HAVANA, Cuba — Cuba’s parliament named Raul Castro president on Sunday, ending nearly 50 years of rule by his brother Fidel but leaving the island’s communist system unshaken. In a surprise move, an old guard revolutionary leader was named No. 2, suggesting that major changes are not likely anytime soon.
The retirement of the ailing 81-year-old president caps a career in which he frustrated efforts by 10 U.S. presidents to oust him.
Raul Castro stressed that his brother remains “commander in chief” even if he is not president by proposing to consult with Fidel on all major decisions of state — a motion approved by acclamation.
Jose Ramon Machado, who fought alongside the Castro brothers in the Sierra Maestra during the late 1950s, was named to the No. 2 slot that Raul Castro had previously held. He is 76 years old, like Raul Castro.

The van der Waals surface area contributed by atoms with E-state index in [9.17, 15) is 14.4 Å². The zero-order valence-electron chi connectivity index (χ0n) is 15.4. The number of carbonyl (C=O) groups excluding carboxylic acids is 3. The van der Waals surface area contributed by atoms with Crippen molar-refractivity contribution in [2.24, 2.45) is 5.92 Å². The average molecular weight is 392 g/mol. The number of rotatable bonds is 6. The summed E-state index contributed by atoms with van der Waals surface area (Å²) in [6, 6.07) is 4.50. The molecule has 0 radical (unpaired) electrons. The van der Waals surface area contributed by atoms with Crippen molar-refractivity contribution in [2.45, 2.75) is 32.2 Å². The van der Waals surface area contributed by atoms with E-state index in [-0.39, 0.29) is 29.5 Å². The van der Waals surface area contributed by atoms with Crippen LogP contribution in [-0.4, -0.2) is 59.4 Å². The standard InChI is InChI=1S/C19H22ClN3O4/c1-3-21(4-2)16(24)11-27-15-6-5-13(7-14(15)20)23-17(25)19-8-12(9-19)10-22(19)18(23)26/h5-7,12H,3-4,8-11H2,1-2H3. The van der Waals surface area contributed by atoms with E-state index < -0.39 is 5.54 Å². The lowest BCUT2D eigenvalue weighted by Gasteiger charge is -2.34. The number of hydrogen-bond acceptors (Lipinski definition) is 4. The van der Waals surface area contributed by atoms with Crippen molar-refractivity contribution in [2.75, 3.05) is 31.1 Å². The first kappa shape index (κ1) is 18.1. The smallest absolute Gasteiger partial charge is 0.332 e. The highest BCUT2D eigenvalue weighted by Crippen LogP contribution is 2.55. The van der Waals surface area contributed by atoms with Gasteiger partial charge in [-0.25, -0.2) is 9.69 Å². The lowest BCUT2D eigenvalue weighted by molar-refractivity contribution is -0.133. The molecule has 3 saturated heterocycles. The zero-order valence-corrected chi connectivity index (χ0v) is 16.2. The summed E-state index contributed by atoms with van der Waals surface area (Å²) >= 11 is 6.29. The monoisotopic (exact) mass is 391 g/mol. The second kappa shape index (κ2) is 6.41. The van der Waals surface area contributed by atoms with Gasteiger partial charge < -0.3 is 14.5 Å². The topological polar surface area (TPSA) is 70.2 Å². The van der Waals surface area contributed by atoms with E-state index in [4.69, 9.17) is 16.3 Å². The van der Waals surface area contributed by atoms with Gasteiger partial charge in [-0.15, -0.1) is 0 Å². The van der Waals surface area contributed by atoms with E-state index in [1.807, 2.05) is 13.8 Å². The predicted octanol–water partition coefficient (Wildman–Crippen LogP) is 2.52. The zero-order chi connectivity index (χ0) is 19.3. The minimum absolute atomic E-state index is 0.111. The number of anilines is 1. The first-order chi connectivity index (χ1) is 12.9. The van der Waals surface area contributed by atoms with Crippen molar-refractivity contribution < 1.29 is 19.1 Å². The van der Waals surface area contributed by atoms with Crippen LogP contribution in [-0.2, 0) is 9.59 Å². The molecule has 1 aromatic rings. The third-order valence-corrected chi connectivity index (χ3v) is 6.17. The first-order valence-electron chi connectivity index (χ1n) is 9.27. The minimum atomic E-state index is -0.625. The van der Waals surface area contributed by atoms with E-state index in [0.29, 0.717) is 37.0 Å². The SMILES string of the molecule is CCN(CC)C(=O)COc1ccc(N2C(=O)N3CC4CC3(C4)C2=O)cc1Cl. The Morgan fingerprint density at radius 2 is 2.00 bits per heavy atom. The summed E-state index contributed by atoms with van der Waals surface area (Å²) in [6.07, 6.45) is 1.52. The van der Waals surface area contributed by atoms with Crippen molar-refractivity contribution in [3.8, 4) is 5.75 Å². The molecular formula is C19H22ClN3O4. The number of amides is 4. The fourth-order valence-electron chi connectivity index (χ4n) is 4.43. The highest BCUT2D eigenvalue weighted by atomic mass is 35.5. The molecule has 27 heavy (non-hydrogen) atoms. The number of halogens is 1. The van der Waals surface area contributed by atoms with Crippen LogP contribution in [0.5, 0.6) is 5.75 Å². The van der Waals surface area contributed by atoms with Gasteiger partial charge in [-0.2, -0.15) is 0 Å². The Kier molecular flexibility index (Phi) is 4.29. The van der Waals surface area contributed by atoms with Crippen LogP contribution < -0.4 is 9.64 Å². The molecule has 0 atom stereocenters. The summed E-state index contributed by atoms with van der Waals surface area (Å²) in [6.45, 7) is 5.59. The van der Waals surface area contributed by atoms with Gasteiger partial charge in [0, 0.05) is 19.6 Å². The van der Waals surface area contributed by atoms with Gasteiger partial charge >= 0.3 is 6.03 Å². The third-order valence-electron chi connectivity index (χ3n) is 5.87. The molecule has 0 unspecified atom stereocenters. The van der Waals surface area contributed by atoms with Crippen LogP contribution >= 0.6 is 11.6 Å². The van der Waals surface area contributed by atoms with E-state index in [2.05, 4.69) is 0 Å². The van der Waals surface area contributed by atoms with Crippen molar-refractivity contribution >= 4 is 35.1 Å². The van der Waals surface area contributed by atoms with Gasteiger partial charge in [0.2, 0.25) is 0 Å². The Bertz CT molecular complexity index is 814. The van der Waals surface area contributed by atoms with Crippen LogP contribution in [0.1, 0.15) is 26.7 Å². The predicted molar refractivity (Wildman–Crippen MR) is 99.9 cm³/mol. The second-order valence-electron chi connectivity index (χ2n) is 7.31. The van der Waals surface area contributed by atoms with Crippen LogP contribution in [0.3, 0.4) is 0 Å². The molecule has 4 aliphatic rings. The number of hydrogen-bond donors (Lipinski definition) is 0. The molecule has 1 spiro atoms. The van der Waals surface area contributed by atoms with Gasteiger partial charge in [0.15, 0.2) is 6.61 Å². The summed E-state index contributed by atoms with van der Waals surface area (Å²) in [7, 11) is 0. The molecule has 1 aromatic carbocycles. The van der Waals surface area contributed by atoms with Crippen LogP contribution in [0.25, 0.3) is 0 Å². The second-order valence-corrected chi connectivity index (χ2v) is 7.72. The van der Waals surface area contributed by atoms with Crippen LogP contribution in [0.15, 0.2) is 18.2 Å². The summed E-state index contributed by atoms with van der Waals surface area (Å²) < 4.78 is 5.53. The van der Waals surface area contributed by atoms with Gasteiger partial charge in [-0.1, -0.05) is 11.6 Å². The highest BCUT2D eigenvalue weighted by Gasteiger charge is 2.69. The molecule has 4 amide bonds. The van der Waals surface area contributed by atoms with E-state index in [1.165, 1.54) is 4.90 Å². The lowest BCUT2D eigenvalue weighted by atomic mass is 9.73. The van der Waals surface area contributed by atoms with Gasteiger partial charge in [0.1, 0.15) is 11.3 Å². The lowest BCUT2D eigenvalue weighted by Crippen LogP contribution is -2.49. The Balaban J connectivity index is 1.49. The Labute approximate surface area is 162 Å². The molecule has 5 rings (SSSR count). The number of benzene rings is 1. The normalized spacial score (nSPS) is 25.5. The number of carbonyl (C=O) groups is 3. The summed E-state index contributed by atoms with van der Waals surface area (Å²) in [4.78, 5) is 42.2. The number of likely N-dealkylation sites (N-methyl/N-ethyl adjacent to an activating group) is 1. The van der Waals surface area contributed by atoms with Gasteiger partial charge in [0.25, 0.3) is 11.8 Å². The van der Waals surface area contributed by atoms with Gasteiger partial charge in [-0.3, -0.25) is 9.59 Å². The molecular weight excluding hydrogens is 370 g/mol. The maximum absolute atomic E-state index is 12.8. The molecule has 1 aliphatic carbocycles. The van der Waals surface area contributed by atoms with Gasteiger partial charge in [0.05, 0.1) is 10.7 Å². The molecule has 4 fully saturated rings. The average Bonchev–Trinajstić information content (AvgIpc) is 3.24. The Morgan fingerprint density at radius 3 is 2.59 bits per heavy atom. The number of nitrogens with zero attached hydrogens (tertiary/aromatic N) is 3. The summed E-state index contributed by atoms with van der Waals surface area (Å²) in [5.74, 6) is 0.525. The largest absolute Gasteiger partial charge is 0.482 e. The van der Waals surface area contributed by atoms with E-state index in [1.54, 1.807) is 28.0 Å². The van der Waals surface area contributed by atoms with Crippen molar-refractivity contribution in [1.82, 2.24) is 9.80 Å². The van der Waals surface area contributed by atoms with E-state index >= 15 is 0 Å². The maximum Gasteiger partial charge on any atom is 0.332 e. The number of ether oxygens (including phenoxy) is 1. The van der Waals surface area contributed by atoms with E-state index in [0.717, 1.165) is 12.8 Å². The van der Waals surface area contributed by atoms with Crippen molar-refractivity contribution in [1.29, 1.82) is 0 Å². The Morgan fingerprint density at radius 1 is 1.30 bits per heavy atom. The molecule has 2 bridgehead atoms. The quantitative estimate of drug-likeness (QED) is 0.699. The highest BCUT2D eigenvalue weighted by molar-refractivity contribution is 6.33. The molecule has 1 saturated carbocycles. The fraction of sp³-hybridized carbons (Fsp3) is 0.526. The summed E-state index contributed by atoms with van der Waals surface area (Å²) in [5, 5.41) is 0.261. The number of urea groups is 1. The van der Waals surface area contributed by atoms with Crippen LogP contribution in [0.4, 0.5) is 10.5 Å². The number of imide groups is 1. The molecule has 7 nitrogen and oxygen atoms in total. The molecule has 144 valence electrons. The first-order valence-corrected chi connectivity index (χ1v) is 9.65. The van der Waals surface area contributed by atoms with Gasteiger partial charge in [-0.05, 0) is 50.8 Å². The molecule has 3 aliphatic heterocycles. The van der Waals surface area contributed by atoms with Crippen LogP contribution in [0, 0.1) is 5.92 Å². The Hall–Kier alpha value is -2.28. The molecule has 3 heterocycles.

Cabinet secretary Carlos Lage, who many had expected would move up into the first vice president slot, maintained his spot as one of five other vice presidents on the governing Council of State.
The other four vice presidents included Juan Almeida Bosque, 80, a historic revolutionary leader; Interior Minister Abelardo Colome Ibarra, 68; Esteban Lazo Hernandez, 63, a longtime Communist Party leader, and Gen. Julio Casas Regueiro, 71, who was Raul Castro’s No. 2 at the Defense Ministry.
So much for Raul the “reformer,” says the Babalu Blog.